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Latest UN draft on biodiversity targets lacks ambition: WWF

Deforestation in Mambasa territory of Ituri Province, Congo, 18 October 2020. (Credit: Keystone/EPA-EFE/Hugh Kinsella Cunningham)

A Proposed text for a Paris climate-like deal for biodiversity has failed to impress the global organisation on wildlife protection.

The latest version of a global agreement to protect nature was revealed on Monday but it did not meet expectations, according to the World Wildlife Fund, which has been following negotiations closely.

The text, drafted under the auspices of the UN Convention on Biodiversity (CBD), sets a number of targets for 2030, including to protect 30 per cent of all water and land areas, and reduce the risk of extinction of species by half.

It also proposes to ramp up financial resources to achieve the targets by $200bn per year and cut harmful subsidies by $500bn per year, eliminate the discharge of plastic waste and cut pesticide use by two thirds.

“The post 2020 Global Biodiversity Framework will allow diverse stakeholders to work together to achieve important milestones by 2030 and then 2050 to ensure the balance with nature is restored,” said Elizabeth Maruma Mrema, CBD executive secretary, unveiling the document at an online press conference.

The text still has another round of consultations to go in August, before final negotiations at the next Biodiversity Summit. While the summit was originally due to take place in October in Kunming, China, there are serious talks of pushing it to next year.

Need for more ambition. However commendable efforts are, the text as a whole lacks ambition, according to the WWF. The framework should aspire to “reverse nature loss and become nature positive by 2030”, much like the Paris climate agreement set a 1.5ºC limit to the rise in temperatures. “The longer we wait, the more irreversible the damage will be,”  Guido Broekhoven, head of policy research and development at WWF told Geneva Solutions.

On the extinction of species, the document sets a target to cut the rate of actual extinction by 10 per cent and to halve the overall risk of extinction. For Broekhoven, “it should be a priority to halt any further human induced species extinction rather than tinkering with the extinction rate or the extinction risk”.

Currently, over one million animal and plant species are at risk of being wiped out, many of them within the coming decades.

The WWF has also called for a goal to halve the global production and consumption footprint. “The causes of biodiversity loss, and the sectors that drive that biodiversity loss” need to be addressed, he noted.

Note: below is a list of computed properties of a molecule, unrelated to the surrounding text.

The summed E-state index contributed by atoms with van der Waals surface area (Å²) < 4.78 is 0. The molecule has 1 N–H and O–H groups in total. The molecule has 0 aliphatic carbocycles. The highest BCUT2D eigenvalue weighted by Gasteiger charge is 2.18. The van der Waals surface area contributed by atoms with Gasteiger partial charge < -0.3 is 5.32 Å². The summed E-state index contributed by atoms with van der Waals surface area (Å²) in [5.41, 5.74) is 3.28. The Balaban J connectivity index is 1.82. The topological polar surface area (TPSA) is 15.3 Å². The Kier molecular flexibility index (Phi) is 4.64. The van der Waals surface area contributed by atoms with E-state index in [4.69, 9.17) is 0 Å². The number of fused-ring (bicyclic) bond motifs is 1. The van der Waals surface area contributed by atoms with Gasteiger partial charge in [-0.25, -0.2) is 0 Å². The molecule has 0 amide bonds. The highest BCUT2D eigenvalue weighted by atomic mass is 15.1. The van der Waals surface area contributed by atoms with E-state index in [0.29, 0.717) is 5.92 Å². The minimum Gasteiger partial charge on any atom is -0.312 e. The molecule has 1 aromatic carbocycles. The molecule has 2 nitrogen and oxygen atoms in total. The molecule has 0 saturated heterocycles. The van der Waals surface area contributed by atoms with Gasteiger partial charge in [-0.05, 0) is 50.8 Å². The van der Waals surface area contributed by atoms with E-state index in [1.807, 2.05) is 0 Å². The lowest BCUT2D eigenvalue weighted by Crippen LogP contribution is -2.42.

The CBD asks that all businesses assess their impact on biodiversity and slash it by half. However, sectors like fisheries, forestry infrastructure and agriculture which are causing enormous damage to the planet’s health by disrupting ecosystems, are not mentioned specifically.

“By identifying these types of sectors, it is much clearer for them to know that they are implicated and by articulating specific actions that these sectors can undertake, it is much clearer to know for them what they need to do,” he said. “And these are sectors that are outside the environment sector, so it is really important that that framework speaks to these other sectors.”

Aichi never again. Broekhoven said that the WWF was “disappointed” regarding discussion on implementation. “You can have very strong and ambitious goals and targets, but if they're not being implemented or not being achieved, it doesn't help,” he said, citing the example of the CBD’s previous biodiversity targets, which the world failed to meet by 2020 as promised.

An implementation mechanism, according to Broekhoven, should help countries translate the principles into measures that they can apply nationally and monitor their progress.

What’s more, “some of these critical decisions on the implementation mechanism might be deferred to a decision at Cop16 rather than Cop15, which means that strong implementation monitoring, we'll be kicking in only much later,” he warned.

Difficult conditions. The framework has been under negotiations since 2019, with meetings since February 2020 having to be held virtually due to the Covid pandemic.

This, according to Broekhoven, can partly explain why the framework lacks a greater level of ambition. “Some of the main stumbling blocks, divisions, and differences of opinions can only be overcome in physical meetings, so I think the current context hasn't helped to create consensus and to create greater understanding of the level of ambition that is necessary,” he said.

“This is the first time that a first comprehensive draft is being presented, so parties have not really had an opportunity to negotiate some of these points,” he said.

Postponing the summit to next year would give countries a chance to have another round of physical discussions, he argued, and address many of the points that have been poorly included or entirely left out, such as the links between nature and pandemics, and the environmental impact of food systems and the recognition of the human right to a healthy environment.

“We are certainly hopeful that the parties will be able to agree on an ambitious framework, but obviously that still remains to be seen,” he said.